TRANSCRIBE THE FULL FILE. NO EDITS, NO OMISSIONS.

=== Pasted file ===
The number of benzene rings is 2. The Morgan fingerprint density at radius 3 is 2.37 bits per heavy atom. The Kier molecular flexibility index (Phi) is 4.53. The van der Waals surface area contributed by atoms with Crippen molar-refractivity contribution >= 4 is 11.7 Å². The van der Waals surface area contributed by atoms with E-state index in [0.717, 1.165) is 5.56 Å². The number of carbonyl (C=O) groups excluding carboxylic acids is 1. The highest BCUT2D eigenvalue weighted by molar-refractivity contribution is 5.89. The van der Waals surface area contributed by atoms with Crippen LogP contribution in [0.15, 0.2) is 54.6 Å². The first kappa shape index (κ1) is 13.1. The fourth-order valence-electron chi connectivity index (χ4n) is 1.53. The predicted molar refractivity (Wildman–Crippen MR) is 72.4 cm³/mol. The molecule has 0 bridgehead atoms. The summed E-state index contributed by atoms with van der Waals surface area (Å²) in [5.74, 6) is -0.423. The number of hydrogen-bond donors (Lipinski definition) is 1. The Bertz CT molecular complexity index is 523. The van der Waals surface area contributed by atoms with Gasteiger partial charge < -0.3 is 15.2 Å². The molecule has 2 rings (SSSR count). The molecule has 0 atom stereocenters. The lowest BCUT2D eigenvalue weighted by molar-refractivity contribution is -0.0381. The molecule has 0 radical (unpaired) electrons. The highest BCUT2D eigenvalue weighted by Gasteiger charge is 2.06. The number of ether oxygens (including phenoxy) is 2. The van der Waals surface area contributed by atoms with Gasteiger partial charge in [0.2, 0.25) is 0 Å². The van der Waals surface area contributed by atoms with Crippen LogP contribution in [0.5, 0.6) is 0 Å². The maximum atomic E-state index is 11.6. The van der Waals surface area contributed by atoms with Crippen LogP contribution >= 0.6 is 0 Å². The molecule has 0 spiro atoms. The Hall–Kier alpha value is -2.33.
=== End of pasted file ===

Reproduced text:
The number of benzene rings is 2. The Morgan fingerprint density at radius 3 is 2.37 bits per heavy atom. The Kier molecular flexibility index (Phi) is 4.53. The van der Waals surface area contributed by atoms with Crippen molar-refractivity contribution >= 4 is 11.7 Å². The van der Waals surface area contributed by atoms with E-state index in [0.717, 1.165) is 5.56 Å². The number of carbonyl (C=O) groups excluding carboxylic acids is 1. The highest BCUT2D eigenvalue weighted by molar-refractivity contribution is 5.89. The van der Waals surface area contributed by atoms with Crippen LogP contribution in [0.15, 0.2) is 54.6 Å². The first kappa shape index (κ1) is 13.1. The fourth-order valence-electron chi connectivity index (χ4n) is 1.53. The predicted molar refractivity (Wildman–Crippen MR) is 72.4 cm³/mol. The molecule has 0 bridgehead atoms. The summed E-state index contributed by atoms with van der Waals surface area (Å²) in [5.74, 6) is -0.423. The number of hydrogen-bond donors (Lipinski definition) is 1. The Bertz CT molecular complexity index is 523. The van der Waals surface area contributed by atoms with Gasteiger partial charge < -0.3 is 15.2 Å². The molecule has 2 rings (SSSR count). The molecule has 0 atom stereocenters. The lowest BCUT2D eigenvalue weighted by molar-refractivity contribution is -0.0381. The molecule has 0 radical (unpaired) electrons. The highest BCUT2D eigenvalue weighted by Gasteiger charge is 2.06. The number of ether oxygens (including phenoxy) is 2. The van der Waals surface area contributed by atoms with Gasteiger partial charge in [0.2, 0.25) is 0 Å². The van der Waals surface area contributed by atoms with Crippen LogP contribution in [0.5, 0.6) is 0 Å². The maximum atomic E-state index is 11.6. The van der Waals surface area contributed by atoms with Crippen LogP contribution >= 0.6 is 0 Å². The molecule has 0 spiro atoms. The Hall–Kier alpha value is -2.33.